Citations of work:

Kris McDaniel, Jason R. Raibley, Richard Feldman & Michael J. Zimmerman (eds.) (2005). The Good, the Right, Life And Death: Essays in Honor of Fred Feldman.

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  1. Moral Obligations: Actualist, Possibilist, or Hybridist?Travis Timmerman & Yishai Cohen - 2016 - Australasian Journal of Philosophy 94 (4):672-686.
    Do facts about what an agent would freely do in certain circumstances at least partly determine any of her moral obligations? Actualists answer ‘yes’, while possibilists answer ‘no’. We defend two novel hybrid accounts that are alternatives to actualism and possibilism: Dual Obligations Hybridism and Single Obligation Hybridism. By positing two moral ‘oughts’, each account retains the benefits of actualism and possibilism, yet is immune from the prima facie problems that face actualism and possibilism. We conclude by highlighting one substantive (...)
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  2. Does Scrupulous Securitism Stand-Up to Scrutiny? Two Problems for Moral Securitism and How We Might Fix Them.Travis Timmerman - 2015 - Philosophical Studies 172 (6):1509-1528.
    A relatively new debate in ethics concerns the relationship between one's present obligations and how one would act in the future. One popular view is actualism, which holds that what an agent would do in the future affects her present obligations. Agent's future behavior is held fixed and the agent's present obligations are determined by what would be best to do now in light of how the agent would act in the future. Doug Portmore defends a new view he calls (...)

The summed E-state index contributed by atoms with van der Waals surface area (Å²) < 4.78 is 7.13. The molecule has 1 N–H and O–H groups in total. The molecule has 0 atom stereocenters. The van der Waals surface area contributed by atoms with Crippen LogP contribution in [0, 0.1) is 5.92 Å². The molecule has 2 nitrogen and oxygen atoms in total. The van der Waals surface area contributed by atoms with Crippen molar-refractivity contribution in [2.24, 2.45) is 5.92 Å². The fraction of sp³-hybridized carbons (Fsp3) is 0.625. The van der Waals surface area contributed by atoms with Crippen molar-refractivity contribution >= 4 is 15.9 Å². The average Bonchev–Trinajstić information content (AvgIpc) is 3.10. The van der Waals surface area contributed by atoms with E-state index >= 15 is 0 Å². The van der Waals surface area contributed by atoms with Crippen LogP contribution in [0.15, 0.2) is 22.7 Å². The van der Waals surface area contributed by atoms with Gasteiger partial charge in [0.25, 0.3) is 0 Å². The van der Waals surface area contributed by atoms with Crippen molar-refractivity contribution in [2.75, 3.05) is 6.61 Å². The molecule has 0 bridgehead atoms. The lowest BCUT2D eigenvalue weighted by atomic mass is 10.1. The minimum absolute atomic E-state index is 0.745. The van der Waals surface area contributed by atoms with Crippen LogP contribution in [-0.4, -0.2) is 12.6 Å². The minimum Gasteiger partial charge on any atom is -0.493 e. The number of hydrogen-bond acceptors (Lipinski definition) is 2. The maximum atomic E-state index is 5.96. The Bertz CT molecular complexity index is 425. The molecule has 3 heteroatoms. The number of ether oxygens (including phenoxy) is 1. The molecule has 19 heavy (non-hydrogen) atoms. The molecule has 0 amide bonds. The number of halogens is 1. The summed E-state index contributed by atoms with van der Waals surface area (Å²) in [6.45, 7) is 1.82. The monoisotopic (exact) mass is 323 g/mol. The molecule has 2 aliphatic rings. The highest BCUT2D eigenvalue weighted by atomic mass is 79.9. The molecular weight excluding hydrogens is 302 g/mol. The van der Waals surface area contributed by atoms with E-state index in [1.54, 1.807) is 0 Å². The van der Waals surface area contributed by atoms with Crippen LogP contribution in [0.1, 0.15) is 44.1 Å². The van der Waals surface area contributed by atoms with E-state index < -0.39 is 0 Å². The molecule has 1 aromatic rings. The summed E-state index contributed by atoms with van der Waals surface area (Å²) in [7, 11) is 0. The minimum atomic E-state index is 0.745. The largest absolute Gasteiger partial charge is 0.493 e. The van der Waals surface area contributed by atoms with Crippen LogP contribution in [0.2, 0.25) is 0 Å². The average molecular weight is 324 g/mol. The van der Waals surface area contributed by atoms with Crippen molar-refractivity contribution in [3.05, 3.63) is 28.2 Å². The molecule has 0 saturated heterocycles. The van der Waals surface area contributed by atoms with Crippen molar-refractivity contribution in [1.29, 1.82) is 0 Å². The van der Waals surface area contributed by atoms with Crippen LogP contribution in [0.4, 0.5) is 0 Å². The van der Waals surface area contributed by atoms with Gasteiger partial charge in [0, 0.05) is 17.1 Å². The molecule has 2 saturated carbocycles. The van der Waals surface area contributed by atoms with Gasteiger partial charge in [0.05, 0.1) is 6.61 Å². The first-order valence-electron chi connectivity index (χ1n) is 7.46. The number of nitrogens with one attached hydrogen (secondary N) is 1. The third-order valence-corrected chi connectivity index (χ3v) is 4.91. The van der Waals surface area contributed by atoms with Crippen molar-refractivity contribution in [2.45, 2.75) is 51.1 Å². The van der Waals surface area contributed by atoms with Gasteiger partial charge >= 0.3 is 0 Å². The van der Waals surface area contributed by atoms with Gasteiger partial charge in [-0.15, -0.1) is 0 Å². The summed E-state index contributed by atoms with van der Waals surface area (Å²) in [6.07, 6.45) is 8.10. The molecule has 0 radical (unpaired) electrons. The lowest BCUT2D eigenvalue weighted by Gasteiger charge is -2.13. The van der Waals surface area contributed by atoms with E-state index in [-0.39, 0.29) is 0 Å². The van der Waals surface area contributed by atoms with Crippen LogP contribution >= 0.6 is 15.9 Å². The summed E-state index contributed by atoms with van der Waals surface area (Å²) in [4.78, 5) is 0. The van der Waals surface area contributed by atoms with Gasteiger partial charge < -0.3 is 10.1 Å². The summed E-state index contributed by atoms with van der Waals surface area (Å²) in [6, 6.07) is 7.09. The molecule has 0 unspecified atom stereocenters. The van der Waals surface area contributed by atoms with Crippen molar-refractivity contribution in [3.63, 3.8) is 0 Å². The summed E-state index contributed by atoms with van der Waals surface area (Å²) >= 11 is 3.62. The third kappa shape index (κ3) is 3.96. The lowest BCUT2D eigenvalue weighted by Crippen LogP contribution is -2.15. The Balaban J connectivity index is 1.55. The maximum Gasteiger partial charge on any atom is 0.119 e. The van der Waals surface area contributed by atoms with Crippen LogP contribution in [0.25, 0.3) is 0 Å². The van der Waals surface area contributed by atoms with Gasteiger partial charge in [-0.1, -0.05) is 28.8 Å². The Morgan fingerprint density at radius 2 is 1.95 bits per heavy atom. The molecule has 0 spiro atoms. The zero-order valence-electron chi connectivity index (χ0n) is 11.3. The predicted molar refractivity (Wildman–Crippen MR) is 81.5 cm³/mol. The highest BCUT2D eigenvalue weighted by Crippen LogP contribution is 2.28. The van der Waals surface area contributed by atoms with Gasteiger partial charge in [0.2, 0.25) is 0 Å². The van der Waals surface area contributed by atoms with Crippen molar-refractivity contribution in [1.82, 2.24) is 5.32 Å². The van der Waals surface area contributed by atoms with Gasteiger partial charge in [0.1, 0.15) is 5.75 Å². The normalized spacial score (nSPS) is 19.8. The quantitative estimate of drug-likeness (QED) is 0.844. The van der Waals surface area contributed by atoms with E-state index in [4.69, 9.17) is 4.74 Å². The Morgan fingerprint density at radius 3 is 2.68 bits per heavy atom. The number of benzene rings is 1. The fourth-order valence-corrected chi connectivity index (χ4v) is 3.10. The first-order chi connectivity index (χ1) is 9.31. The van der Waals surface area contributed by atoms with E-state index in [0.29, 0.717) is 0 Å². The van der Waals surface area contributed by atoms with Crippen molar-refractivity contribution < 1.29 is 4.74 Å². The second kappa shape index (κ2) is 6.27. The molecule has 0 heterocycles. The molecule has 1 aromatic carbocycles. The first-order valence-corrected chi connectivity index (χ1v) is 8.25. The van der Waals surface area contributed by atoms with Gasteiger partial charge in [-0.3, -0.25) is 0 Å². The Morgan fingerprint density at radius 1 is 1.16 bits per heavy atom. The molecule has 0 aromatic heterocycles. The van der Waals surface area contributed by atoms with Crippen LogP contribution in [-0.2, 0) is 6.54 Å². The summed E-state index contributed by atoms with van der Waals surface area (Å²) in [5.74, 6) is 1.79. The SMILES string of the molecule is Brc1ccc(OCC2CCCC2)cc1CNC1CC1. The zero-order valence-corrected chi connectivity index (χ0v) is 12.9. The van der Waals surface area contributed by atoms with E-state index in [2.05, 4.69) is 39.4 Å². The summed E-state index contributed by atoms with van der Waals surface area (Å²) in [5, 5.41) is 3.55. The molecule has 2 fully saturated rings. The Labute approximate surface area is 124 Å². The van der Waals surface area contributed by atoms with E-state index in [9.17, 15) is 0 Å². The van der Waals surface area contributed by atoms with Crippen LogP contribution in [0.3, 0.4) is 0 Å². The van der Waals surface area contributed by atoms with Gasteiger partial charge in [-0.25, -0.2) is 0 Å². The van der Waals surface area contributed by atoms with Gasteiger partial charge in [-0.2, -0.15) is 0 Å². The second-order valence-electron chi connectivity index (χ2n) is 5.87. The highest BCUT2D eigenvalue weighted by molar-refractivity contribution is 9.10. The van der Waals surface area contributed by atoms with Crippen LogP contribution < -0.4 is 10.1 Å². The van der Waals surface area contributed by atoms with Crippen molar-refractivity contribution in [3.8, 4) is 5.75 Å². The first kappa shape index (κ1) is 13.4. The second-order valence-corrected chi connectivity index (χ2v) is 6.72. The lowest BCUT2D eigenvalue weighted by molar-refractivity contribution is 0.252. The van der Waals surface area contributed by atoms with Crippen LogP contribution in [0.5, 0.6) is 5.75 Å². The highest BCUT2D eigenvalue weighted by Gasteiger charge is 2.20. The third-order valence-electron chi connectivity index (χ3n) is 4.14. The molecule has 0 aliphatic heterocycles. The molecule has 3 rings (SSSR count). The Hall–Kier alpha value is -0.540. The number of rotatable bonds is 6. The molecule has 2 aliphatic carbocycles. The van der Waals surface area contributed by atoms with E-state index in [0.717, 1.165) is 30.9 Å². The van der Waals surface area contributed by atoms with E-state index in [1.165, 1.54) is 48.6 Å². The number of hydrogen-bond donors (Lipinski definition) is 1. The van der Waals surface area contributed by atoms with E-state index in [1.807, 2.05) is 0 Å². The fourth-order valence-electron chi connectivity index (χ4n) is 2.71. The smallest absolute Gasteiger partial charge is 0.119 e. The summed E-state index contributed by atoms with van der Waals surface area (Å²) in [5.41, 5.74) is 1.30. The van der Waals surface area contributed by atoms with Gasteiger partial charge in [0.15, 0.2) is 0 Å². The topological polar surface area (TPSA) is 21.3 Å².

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  3. Imperfect Reasons and Rational Options.Douglas W. Portmore - 2012 - Noûs 46 (1):24 - 60.
    Agents often face a choice of what to do. And it seems that, in most of these choice situations, the relevant reasons do not require performing some particular act, but instead permit performing any of numerous act alternatives. This is known as the basic belief. Below, I argue that the best explanation for the basic belief is not that the relevant reasons are incommensurable (Raz) or that their justifying strength exceeds the requiring strength of opposing reasons (Gert), but that they (...)
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    Risk, Rights, and Restitution.M. J. Zimmerman - 2006 - Philosophical Studies 128 (2):285-311.
    In “Imposing Risks,” Judith Thomson gives a case in which, by turning on her stove, she accidentally causes her neighbor’s death. She claims that both the following are true: (1) she ought not to have caused her neighbor’s death; (2) it was permissible for her to turn her stove on. In this paper it is argued that it cannot be that both (1) and (2) are true, that (2) is true, and that therefore (1) is false. How this is so (...)
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